July 2020

This info is from John Wiswall of s/v Uisge Beatha (ASWII 98K):

Rig-Rite, Inc.
63 Centerville Road
Warwick, RI
2886 USA
Phone: (001) 401 739-1140
Fax: (001) 401 739-1149

Main mast: http://www.rigrite.com/Spars/Kenyon_Spars/5072-mast.php

Mizzen mast: http://www.rigrite.com/Spars/Kenyon_Spars/3756-mast.php 25'2.25" long

Spreaders: www.rigrite.com/kenyon/SP3-airfoil.html Kenyon Spars SP3 Airfoil Spreader

Main Boom: 3 5/8" Round w/ ½" Bolt Rope, 1" Open Bottom Slot, ½" diameter Inset per side

Mizzen Boom: 3" Round w/ ½" Bolt Rope Slot,7/16" Flat Bottom Slot


January 20, 2005

Marcia and Larry,

A friend of mine with a Southern Cross 31 sent me some info that was posted on the Southern Cross owner’s web site. It appears that a Southern Cross owner had a similar problem and had a phenolic block made to fit into the bottom of the mast. I have enclosed the owner’s comments and some photos in the hope they may be useful.

Last fall I pulled the mast out of my SC-28 for the first time since I have owned her. I found a nasty mess of corrosion at the base.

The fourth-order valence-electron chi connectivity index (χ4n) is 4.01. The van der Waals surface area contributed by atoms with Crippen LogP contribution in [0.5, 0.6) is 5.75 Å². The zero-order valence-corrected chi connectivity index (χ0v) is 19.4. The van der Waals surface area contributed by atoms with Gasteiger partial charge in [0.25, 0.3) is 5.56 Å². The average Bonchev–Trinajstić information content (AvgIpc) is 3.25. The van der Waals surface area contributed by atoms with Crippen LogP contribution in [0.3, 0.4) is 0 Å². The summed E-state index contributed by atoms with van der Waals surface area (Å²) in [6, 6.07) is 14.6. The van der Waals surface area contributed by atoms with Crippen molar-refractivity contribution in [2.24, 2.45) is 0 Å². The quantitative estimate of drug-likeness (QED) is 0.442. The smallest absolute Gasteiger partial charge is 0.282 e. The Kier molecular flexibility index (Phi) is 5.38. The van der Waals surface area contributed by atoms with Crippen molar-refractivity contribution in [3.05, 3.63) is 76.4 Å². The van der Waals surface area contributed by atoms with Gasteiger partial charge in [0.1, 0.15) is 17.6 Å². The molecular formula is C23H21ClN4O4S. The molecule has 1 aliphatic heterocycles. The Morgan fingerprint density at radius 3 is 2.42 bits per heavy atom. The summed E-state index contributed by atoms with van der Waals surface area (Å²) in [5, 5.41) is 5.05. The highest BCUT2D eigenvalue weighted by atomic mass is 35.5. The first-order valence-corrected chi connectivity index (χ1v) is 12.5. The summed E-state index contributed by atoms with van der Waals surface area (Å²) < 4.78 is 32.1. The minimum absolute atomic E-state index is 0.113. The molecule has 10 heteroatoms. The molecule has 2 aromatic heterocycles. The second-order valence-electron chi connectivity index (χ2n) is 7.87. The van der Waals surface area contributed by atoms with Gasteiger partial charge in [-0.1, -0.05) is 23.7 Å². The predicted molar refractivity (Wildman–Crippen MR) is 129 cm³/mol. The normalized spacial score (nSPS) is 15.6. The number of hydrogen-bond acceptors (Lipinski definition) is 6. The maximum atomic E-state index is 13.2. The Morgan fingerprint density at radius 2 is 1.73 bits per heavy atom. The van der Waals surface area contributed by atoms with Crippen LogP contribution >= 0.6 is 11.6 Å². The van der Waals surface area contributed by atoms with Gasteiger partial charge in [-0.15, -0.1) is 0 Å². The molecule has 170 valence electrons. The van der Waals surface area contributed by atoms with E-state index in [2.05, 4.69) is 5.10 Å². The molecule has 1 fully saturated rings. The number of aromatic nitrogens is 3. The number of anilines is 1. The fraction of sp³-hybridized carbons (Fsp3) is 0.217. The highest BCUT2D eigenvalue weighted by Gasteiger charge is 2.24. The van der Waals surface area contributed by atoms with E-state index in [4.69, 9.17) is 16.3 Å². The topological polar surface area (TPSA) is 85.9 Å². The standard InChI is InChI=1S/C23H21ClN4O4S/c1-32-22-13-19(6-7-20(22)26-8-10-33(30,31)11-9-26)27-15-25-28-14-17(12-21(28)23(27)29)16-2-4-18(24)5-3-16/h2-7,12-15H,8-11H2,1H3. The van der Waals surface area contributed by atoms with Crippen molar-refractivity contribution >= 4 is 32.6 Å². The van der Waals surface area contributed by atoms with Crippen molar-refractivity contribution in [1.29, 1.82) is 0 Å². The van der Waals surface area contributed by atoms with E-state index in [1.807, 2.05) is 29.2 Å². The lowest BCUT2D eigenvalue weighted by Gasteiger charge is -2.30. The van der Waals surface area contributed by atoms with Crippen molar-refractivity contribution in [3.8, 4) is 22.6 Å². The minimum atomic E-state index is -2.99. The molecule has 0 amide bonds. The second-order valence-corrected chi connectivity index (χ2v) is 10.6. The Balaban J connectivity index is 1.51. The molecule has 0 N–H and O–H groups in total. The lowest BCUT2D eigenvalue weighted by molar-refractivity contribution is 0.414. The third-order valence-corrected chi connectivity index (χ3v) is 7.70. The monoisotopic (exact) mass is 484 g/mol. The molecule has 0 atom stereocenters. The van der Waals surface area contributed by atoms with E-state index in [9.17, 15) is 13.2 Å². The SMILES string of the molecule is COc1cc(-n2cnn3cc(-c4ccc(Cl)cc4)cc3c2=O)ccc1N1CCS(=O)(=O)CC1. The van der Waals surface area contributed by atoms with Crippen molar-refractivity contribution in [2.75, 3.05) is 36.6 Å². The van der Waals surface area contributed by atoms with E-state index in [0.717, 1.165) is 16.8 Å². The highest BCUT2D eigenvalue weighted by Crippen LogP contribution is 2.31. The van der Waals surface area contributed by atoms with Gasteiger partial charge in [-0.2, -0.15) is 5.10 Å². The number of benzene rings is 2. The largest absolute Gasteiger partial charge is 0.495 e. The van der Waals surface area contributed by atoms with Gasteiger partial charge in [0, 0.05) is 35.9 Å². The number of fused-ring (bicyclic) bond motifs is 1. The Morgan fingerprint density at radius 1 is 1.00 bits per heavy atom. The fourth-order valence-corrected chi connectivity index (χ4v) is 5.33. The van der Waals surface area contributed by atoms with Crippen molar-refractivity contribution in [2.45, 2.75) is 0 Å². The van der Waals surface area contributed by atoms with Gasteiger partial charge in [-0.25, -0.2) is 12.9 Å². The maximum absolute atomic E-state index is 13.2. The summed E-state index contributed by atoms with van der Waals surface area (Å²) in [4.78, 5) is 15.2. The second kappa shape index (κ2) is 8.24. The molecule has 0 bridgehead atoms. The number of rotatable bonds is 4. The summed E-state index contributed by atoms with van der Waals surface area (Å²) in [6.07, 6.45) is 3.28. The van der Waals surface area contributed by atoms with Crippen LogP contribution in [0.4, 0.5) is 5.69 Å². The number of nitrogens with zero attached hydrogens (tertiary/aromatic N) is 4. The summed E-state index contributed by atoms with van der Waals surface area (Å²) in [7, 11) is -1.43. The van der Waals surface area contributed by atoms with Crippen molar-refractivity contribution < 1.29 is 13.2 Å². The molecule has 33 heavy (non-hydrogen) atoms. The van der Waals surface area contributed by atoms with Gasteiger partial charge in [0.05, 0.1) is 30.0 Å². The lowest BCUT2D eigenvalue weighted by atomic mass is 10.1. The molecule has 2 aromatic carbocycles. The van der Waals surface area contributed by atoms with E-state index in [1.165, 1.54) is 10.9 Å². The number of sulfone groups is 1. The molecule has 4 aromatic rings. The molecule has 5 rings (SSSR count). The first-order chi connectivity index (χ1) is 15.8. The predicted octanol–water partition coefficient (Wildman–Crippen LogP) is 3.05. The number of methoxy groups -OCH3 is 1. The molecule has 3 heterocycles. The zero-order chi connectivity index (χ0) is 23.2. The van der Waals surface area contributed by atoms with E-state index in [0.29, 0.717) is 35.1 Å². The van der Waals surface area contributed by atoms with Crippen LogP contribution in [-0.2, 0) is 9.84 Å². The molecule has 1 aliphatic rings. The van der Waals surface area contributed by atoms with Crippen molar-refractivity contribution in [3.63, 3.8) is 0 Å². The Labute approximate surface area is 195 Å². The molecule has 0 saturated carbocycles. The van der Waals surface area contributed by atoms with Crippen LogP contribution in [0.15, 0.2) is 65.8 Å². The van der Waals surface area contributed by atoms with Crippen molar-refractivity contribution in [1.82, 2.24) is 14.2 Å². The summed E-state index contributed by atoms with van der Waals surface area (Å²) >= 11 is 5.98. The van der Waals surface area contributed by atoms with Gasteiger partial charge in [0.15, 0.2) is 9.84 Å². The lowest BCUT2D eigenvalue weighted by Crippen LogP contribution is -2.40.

I read about a fix some time ago in one of your newsletters that involved making a phenolic block to insulate the aluminum mast from the stainless step. I set about to do so, and the photos included (on disk) here show the results.

Picture number one shows from L to R, the mast step, the phenolic block and the bottom 1.5 inches of the mast.

Picture number two is a close up of the phenolic block.

Picture number three shows how the three pieces go together.

The phenolic block is made from seven pieces of 1/2 inch stock. Four pieces are cut to fit inside the mast step collar. Piece number five is cut to the outside dimensions of the mast step collar. Pieces six and seven are cut to fit inside the mast. The whole affair is bolted together with 3/8 stainless bolts that are recessed into the bottom.

Because the mast sits atop piece number five, it is raised 2 1/2 inches from its original height. Since my turnbuckles were almost all the way down, I took only 1 1/2 inches off the bottom of the mast thereby giving myself some more adjustment in the turnbuckles. (Now I can really force the cabin top down).

With this arrangement there should not be any further corrosion problem at the bottom of the mast because the aluminum and the stainless are no longer in contact.


Tony Torphy

Integrity, 126K